Listening and reading are my favourite learning activities, but the goal is to speak. How do we get to speak and speak well? We need to speak a lot. It can be a struggle at first, but we usually do better than we think. We need to interact with native speakers, preferably face to face, and in natural and meaningful situations. And we need to pay attention but we should not be too harsh on ourselves.
4 October 2013
2 October 2013
You need a lot of words to function effectively in a language because you need to understand what is said. Work on your passive vocabulary and don’t worry too much about your difficulties in speaking and using words in the early stages. If you have the passive vocabulary, if you can understand what you hear, you will eventually learn to speak well.
2 October 2013
TED or ideas worth spreading represents itself as a source of stimulating and meaningful talks on a great variety of subjects. Some of these talks are worth listening to, but many are not. TED charges a ridiculous amount of money for people to participate in their live get-togethers, $7,500 for the meeting in Vancouver next March. Ridiculous to me, but obviously not to the people who willingly spend that money to see and be seen.
Here is a presentation on hacking language learning. I don’t believe in language hacks, because I believe that language learning takes a long time. I disagree with much of what Dr. Connor Quinn has to say in this video. I don’t believe that you can simply learn a few words and then be able to speak. You won’t understand what other people are saying. You need a lot of words, which are best acquired through a lot of enjoyable listening and reading. Having learned 14 languages to varying degrees, I know what I am talking about.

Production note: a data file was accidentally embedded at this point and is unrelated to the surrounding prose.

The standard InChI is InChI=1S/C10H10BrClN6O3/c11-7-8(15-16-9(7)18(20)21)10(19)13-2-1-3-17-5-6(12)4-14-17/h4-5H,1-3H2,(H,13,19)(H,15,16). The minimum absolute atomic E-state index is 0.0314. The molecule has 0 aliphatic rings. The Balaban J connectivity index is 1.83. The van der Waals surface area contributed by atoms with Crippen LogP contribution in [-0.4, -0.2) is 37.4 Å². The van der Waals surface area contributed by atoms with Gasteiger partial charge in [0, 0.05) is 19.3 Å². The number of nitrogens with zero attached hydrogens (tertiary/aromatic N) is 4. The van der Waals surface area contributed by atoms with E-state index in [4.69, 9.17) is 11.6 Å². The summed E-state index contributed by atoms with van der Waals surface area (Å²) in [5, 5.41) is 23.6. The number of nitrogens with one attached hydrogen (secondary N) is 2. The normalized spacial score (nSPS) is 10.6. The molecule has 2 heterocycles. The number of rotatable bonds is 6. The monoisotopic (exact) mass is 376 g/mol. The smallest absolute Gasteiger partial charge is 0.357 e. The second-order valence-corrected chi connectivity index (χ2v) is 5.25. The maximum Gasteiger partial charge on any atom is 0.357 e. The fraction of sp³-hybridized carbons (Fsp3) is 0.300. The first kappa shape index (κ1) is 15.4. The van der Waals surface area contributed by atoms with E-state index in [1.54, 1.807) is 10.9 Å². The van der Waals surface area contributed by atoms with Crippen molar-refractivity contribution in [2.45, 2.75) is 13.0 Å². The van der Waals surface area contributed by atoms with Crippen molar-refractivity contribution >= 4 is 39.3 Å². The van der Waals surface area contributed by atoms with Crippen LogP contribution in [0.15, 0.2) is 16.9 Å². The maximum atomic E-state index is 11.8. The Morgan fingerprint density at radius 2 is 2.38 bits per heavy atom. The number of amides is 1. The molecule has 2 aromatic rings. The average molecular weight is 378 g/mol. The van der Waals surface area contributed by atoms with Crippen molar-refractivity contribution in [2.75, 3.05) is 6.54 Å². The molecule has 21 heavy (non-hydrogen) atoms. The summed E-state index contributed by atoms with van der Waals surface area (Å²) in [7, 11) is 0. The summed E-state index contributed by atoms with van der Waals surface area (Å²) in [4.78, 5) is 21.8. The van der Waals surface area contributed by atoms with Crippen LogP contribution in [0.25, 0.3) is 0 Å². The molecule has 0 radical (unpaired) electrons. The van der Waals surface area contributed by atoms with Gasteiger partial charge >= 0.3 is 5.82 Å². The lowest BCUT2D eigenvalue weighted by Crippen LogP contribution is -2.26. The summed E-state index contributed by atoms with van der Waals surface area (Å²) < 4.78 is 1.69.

I also don’t believe that the field of linguistics has much to offer the language learner.
30 September 2013
Non ho parlato molto in Italiano, ma ho ascoltato e letto molto, e ho imparato un mucchio di cose.
23 September 2013
Fluent Japanese in three months? What is the hurry? In my experience, it takes a long time to get used to a new language, and the cultural context of that language. To me it is an enjoyable process of discovery, and one that cannot be rushed. On the other hand, Benny’s mission may encourage people to learn languages. What do you all think?
18 September 2013
Russian president Vladimir Putin seems to have stirred up a hornet’s nest with his comment that the USA is not exceptional. Putin’s statement is a deliberate attempt to tease the US and garner support in his own country, but in the end probably quite banal. However, the reaction to Putin’s comments by some people in the US is hilarious. This Op Ed piece from USA Today, is a moderate example, one of many. Try googling “Putin US exceptional” and you will see examples of even more jingoistic reactions.
The writer admits that the US is not above reproach, but reaffirms the exceptional nature of the US with statements like:
“it was the U.S. military that turned the tide of the battles in World War I and World War II — and the American economic engine that fueled Europe’s recovery from the devastation wrought by Nazi Germany,”
“in fact, as exceptional nations go, the U.S. ranks right up there with the Roman Empire and England during its period of colonial dominance.”